Wildlife - Fish, Rats and Bats


The most common fish are Grey Mullet, which spawn in the pond.  There are three species of mullet - the majority that populate the Pond are of the “thin lipped” variety.  Eels can also be seen.  


Other fish species recorded include:

Salmon, Brown Trout (& occasional Rainbow), Sea bass, Sea bream, Roach, Flatfish, Sticklebacks, Shrimps & Prawns.


The Pond is in addition a nursery area for fish such as Flounder, Sand Smelt and Goby.


The SMPPA Fishing Policy is complicated by bye-laws over and above national policies. The rules affecting the Pond fall between the fresh water and sea fishing rules. The Pond is technically a saline lagoon and not a fresh water pond or ‘enclosed still waters’ as defined by the Environment Agency.  Whilst it is possible to impose a “No Fishing” policy as the Pond is in private ownership, achieving this would be unrealistic. There are complications as, for instance, Bass and Mullet are classified as 'sea' fish, others are freshwater fish and subject to different levels of protection.

Confrontational individuals will probably be fully aware of the intricacy of the legal framework and able to provoke  abusive situations.  Accepting responsible fishing that respects the public, wildlife and the environment has been successful in the past, and a demeanour of negotiation rather than confrontation has given better long term results.

The fishing policy we currently have in place is therefore “tolerance” and “sensible” behaviour. Over the years we have had problems with generations of youths swimming in our pond. On many occasions they have become unruly, upsetting local residents and involving the constabulary. We eventually discovered that the presence of men fishing has a much more deterrent effect so the ”No fishing” rule is not enforced, especially in light of the complications of the legal position.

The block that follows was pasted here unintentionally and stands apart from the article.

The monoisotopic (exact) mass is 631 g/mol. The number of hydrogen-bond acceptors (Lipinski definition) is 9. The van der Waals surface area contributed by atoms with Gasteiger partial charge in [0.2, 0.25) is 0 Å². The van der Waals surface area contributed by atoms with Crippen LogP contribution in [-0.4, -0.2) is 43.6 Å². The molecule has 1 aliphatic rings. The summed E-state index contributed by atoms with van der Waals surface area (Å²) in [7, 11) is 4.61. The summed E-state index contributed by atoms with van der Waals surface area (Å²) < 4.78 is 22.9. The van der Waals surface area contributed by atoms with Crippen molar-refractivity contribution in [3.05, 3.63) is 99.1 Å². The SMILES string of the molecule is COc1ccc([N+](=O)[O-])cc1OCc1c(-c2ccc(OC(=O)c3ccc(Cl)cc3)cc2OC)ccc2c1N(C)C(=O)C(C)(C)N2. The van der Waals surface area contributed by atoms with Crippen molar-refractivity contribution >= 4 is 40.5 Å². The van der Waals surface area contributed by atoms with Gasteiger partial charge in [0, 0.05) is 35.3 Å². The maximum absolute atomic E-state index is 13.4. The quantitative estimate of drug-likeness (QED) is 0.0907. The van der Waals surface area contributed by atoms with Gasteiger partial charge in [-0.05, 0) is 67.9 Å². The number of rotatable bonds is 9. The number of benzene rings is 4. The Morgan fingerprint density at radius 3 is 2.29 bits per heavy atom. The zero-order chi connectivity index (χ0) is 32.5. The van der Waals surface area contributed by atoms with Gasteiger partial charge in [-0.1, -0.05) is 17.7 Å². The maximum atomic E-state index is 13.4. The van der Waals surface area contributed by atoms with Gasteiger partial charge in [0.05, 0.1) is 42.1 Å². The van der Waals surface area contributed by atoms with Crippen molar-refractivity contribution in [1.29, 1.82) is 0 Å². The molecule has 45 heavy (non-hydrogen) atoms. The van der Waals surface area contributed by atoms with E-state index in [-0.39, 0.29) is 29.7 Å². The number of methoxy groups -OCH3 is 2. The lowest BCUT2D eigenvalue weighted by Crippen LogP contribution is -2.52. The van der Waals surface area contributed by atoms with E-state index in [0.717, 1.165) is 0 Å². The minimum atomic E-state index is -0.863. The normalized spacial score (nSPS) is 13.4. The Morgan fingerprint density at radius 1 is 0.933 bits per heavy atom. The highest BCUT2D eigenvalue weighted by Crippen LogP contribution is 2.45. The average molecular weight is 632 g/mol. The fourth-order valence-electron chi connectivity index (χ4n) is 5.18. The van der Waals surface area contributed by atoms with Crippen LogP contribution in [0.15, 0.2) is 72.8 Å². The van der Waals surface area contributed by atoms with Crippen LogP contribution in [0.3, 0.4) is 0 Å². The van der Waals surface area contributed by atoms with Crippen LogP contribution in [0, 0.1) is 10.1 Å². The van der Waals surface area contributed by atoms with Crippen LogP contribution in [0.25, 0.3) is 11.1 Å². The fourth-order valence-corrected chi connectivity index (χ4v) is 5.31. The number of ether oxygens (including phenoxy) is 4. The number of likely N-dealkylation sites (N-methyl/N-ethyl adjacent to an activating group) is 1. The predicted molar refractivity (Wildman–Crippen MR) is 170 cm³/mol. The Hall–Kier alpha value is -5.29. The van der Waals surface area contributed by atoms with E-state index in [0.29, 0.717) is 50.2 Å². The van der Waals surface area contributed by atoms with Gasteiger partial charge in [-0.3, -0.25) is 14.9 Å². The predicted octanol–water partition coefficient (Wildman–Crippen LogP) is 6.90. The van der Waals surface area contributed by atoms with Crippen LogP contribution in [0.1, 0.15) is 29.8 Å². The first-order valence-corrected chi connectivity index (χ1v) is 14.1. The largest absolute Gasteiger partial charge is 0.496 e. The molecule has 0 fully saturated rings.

Cormorant catches an Eel

Grey Mullet

Access to a river, stream, lake or any other freshwater body does not automatically allow one the right to fish in it. The owner of the land adjoining a natural river or stream owns the exclusive fishing rights (called, Riparian Rights) up to the middle of the water. Owners are subject to the general laws protecting close seasons for fish (Salmon and Freshwater Fisheries Act 1975 etc).


In the sea the public has rights to fish below the mean high water mark, either from the bank (assuming there is public access) or by boat.  Bye-laws and Fisheries Acts do not allow fixed netting north of the Chichester Bar. 

More details can be found in our Fishing Policy

Rats & Water Voles


Water voles have been well recorded in the past but not in recent years.  


Sadly the most flourishing mammal has been the rat, possibly encouraged by well-meaning but over-generous feeders of bread to the ducks and swans.


A local ecologist conducted a bat survey (see map to right) in May 2021 and recorded three species – common pipistrelle, soprano pipistrelle and noctule bats. They were foraging and commuting along Slipper Road.  She has also picked up a Myotis bat near the mill; there are several species of Myotis bat in the UK and it can be difficult to tell them apart by their calls alone but it is most likely Brandt’s or whiskered.

Common and soprano pipistrelles are quite common and small species of bats. They are crevice dwellers, opting for roosts in buildings such as small gaps under roof tiles or hanging tiles. Common pips forage over a range of habitats but show a preference for deciduous woodland, while soprano pips tend to prefer riparian habitats. Noctule is a large species of bat which roosts predominately in trees, using gaps such as woodpecker holes. They forage out in the open over trees.


Several of the houses along Slipper Road have bat roosts as there are lots of nice roof and hanging tiles.  A useful website is www.bats.org.uk which has information on bat boxes and how to encourage bats.

Bat Survey 2021 SMPPA.png